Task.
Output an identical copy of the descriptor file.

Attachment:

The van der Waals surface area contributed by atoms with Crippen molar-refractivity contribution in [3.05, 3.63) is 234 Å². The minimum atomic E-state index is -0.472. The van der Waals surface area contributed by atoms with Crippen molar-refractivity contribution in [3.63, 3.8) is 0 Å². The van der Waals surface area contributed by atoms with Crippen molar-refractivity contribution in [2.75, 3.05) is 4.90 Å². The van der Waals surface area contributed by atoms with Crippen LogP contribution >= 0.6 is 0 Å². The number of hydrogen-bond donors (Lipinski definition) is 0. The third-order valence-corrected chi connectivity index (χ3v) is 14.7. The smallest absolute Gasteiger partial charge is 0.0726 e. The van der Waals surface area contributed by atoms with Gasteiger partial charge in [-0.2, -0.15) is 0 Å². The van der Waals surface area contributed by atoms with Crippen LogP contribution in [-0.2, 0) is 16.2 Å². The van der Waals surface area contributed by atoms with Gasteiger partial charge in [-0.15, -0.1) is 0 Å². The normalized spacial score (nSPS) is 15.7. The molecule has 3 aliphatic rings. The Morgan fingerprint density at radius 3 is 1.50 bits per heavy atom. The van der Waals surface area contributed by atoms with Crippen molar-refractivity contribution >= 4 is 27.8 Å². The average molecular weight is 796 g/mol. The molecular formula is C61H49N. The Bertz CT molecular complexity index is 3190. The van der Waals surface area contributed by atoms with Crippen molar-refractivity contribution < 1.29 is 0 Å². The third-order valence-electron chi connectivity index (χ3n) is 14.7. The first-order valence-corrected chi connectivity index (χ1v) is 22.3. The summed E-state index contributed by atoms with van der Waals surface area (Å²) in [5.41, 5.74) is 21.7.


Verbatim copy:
The van der Waals surface area contributed by atoms with Crippen molar-refractivity contribution in [3.05, 3.63) is 234 Å². The minimum atomic E-state index is -0.472. The van der Waals surface area contributed by atoms with Crippen molar-refractivity contribution in [3.63, 3.8) is 0 Å². The van der Waals surface area contributed by atoms with Crippen molar-refractivity contribution in [2.75, 3.05) is 4.90 Å². The van der Waals surface area contributed by atoms with Crippen LogP contribution >= 0.6 is 0 Å². The number of hydrogen-bond donors (Lipinski definition) is 0. The third-order valence-corrected chi connectivity index (χ3v) is 14.7. The smallest absolute Gasteiger partial charge is 0.0726 e. The van der Waals surface area contributed by atoms with Gasteiger partial charge in [-0.2, -0.15) is 0 Å². The van der Waals surface area contributed by atoms with Crippen LogP contribution in [-0.2, 0) is 16.2 Å². The van der Waals surface area contributed by atoms with Gasteiger partial charge in [-0.15, -0.1) is 0 Å². The normalized spacial score (nSPS) is 15.7. The molecule has 3 aliphatic rings. The Morgan fingerprint density at radius 3 is 1.50 bits per heavy atom. The van der Waals surface area contributed by atoms with Crippen molar-refractivity contribution >= 4 is 27.8 Å². The average molecular weight is 796 g/mol. The molecular formula is C61H49N. The Bertz CT molecular complexity index is 3190. The van der Waals surface area contributed by atoms with Crippen molar-refractivity contribution < 1.29 is 0 Å². The third-order valence-electron chi connectivity index (χ3n) is 14.7. The first-order valence-corrected chi connectivity index (χ1v) is 22.3. The summed E-state index contributed by atoms with van der Waals surface area (Å²) in [5.41, 5.74) is 21.7.